This is exactly what it sounds like, a very short description of your story and the characters.  How short?  One paragraph.  How hard is it to condense your entire story into one paragraph?  Well, for a real challenge, try to describe Lord of the Rings in one paragraph.  Added difficulty: it has to be in such a way that it seems interesting, and isn’t just another fantasy epic that’s like the 50,000 other ones already out there.

Writer’s Bio

For published writers, this area is probably easy.  Describe your writing credentials.  Essentially, you’re trying to tell the agent why you’re worth the risk.  For someone who has nothing professionally published, this is pretty difficult to fill out (but that doesn’t mean you should leave it out of your query letter!)

My Struggle Writing a Query Letter

My first query letter is time stamped July 2013.  I have probably gone through 2 dozen revisions (including a few complete re-writes) and am still struggling to make it work!  I owe a lot of the progress I have made to articles such as this one.

I do realize that part of my struggle is my tendency to over-think and focus in on the details too much, but when you only have a paragraph for your mini-synopsis, focusing on the details is your worst enemy!  I also struggled with writing a 1-page synopsis, which some agents require for submissions on top of the query letter.

Until recently I’ve posted my query letters on my personal facebook page and asked friends and family for critiques, and they have been invaluable with helping me fine-tune it.  And yet I knew it still needed improvement.  The two agents I sent the latest revision to rejected my story, and I had the feeling that the query still needed work.

So I went to the forums I’d been lurking about for some time at Agent Query Connect.  I finally created an account and started responding to other writers’ posts, and then today I finally posted my own query letter for critique and advice.  I braced myself for the worst, knowing they would be brutally honest, and hoping for nothing less than that same brutal honesty!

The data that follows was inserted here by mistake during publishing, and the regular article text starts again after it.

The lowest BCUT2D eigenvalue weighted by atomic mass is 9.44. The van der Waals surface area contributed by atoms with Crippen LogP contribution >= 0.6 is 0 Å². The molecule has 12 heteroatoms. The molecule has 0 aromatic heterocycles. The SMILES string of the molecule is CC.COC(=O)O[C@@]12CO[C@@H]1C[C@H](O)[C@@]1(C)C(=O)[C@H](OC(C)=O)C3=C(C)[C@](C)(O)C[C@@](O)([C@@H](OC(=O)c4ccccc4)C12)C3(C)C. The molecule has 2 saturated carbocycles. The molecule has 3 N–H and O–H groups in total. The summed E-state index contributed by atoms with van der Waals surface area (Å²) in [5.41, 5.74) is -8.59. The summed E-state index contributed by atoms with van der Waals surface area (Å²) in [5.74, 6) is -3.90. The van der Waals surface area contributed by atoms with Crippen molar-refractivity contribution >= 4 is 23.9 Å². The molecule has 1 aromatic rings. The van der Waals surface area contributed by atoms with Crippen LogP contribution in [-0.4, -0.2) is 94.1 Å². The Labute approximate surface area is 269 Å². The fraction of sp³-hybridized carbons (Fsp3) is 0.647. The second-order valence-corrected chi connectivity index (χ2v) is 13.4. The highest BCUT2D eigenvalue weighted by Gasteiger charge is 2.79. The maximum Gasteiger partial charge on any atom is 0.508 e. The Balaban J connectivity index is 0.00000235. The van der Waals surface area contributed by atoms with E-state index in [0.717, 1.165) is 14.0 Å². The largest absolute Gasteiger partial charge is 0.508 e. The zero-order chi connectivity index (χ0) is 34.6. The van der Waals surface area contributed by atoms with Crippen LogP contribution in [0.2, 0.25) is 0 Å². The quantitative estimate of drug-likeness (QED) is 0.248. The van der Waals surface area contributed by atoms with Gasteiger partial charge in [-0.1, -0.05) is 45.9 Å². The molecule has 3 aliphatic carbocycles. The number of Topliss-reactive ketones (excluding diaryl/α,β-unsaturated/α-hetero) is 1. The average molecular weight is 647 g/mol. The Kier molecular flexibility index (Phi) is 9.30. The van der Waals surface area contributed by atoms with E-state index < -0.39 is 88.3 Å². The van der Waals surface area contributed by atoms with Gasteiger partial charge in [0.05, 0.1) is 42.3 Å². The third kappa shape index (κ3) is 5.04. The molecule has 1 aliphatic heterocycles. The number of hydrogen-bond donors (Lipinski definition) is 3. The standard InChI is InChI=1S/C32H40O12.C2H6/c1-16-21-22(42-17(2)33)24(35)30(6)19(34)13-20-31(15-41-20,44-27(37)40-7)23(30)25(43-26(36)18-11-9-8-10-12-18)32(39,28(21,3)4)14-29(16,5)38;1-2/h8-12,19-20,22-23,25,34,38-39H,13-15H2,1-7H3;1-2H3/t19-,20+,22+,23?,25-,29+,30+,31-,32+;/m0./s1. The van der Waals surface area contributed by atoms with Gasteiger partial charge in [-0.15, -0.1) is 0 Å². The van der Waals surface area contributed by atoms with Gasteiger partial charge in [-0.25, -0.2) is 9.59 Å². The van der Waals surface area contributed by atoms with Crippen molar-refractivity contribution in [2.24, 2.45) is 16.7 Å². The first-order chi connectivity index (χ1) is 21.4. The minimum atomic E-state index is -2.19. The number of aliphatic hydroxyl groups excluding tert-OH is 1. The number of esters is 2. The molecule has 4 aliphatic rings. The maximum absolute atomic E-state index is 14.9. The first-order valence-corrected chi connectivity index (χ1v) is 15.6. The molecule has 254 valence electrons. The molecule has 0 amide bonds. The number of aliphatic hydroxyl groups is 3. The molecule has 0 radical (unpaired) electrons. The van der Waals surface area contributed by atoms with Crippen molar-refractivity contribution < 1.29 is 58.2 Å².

I was not disappointed :)  Only two writers have critiqued my query letter at the time this article was written, and their critiques all touched on similar points.  My query letter is generic, it describes a story that sounds generic, and leaves the characters as unknowns.

This helped me to realize something.  In my query, I’m focusing on the story too much, and not giving enough attention to the characters.  Naturally I need to talk about the story, specifically the catalyst for the story, which is the titular Sword of Dragons, but for a moment, go back to the example of the Lord of the Rings.  When you think about the novel or the movies, what are the first things that come to mind?  Does the One Ring come to mind first?  Sure, its in the title, but is that all?  For me, it’s the characters that I think about more.  Frodo’s bravery stepping up to take the ring.  Samwise’s undying loyalty.  Gandalf’s fireworks and his love of Hobbits.  Aragorn’s steadfast leadership.  Merry and Pippin’s mischief.  Gimli and Legolas’s friendship.

The characters are what make stories worth reading.  The characters are what stick with us when we walk away from a story.  They are the ones who live in our hearts forever.